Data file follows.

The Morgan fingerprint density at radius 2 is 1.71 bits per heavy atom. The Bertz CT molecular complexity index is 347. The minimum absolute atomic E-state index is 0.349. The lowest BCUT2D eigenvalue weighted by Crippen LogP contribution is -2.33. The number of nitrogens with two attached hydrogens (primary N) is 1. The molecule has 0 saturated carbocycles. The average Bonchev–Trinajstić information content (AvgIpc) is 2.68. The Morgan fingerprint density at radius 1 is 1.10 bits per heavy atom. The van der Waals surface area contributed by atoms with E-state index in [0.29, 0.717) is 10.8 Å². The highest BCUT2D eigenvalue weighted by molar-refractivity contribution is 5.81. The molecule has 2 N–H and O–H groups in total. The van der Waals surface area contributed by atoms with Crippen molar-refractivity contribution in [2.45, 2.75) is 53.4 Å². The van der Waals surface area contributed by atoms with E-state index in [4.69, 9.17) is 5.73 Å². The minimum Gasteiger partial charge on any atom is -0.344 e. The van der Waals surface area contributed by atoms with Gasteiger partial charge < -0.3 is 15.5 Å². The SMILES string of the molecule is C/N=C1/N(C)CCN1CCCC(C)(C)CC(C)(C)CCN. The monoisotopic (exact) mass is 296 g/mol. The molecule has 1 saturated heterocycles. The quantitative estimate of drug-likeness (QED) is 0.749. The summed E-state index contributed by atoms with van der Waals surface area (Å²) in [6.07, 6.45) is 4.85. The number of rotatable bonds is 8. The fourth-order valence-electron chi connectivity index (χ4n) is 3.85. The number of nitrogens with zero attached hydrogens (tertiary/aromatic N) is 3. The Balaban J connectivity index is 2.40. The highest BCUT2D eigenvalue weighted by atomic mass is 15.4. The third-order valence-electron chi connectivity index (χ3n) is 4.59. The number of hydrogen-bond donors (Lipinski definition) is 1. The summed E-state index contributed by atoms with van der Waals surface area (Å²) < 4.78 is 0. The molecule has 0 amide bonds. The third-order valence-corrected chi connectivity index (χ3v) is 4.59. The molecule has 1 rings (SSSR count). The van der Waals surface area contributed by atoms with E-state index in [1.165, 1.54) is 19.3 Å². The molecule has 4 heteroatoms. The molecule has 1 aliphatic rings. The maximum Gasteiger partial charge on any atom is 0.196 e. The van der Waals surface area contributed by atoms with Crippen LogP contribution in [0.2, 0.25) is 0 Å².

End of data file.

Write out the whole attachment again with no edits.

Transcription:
The Morgan fingerprint density at radius 2 is 1.71 bits per heavy atom. The Bertz CT molecular complexity index is 347. The minimum absolute atomic E-state index is 0.349. The lowest BCUT2D eigenvalue weighted by Crippen LogP contribution is -2.33. The number of nitrogens with two attached hydrogens (primary N) is 1. The molecule has 0 saturated carbocycles. The average Bonchev–Trinajstić information content (AvgIpc) is 2.68. The Morgan fingerprint density at radius 1 is 1.10 bits per heavy atom. The van der Waals surface area contributed by atoms with E-state index in [0.29, 0.717) is 10.8 Å². The highest BCUT2D eigenvalue weighted by molar-refractivity contribution is 5.81. The molecule has 2 N–H and O–H groups in total. The van der Waals surface area contributed by atoms with Crippen molar-refractivity contribution in [2.45, 2.75) is 53.4 Å². The van der Waals surface area contributed by atoms with E-state index in [4.69, 9.17) is 5.73 Å². The minimum Gasteiger partial charge on any atom is -0.344 e. The van der Waals surface area contributed by atoms with Gasteiger partial charge < -0.3 is 15.5 Å². The SMILES string of the molecule is C/N=C1/N(C)CCN1CCCC(C)(C)CC(C)(C)CCN. The monoisotopic (exact) mass is 296 g/mol. The molecule has 1 saturated heterocycles. The quantitative estimate of drug-likeness (QED) is 0.749. The summed E-state index contributed by atoms with van der Waals surface area (Å²) in [6.07, 6.45) is 4.85. The number of rotatable bonds is 8. The fourth-order valence-electron chi connectivity index (χ4n) is 3.85. The number of nitrogens with zero attached hydrogens (tertiary/aromatic N) is 3. The Balaban J connectivity index is 2.40. The highest BCUT2D eigenvalue weighted by atomic mass is 15.4. The third-order valence-electron chi connectivity index (χ3n) is 4.59. The number of hydrogen-bond donors (Lipinski definition) is 1. The summed E-state index contributed by atoms with van der Waals surface area (Å²) < 4.78 is 0. The molecule has 0 amide bonds. The third-order valence-corrected chi connectivity index (χ3v) is 4.59. The molecule has 1 rings (SSSR count). The van der Waals surface area contributed by atoms with E-state index in [1.165, 1.54) is 19.3 Å². The molecule has 4 heteroatoms. The molecule has 1 aliphatic rings. The maximum Gasteiger partial charge on any atom is 0.196 e. The van der Waals surface area contributed by atoms with Crippen LogP contribution in [0.2, 0.25) is 0 Å².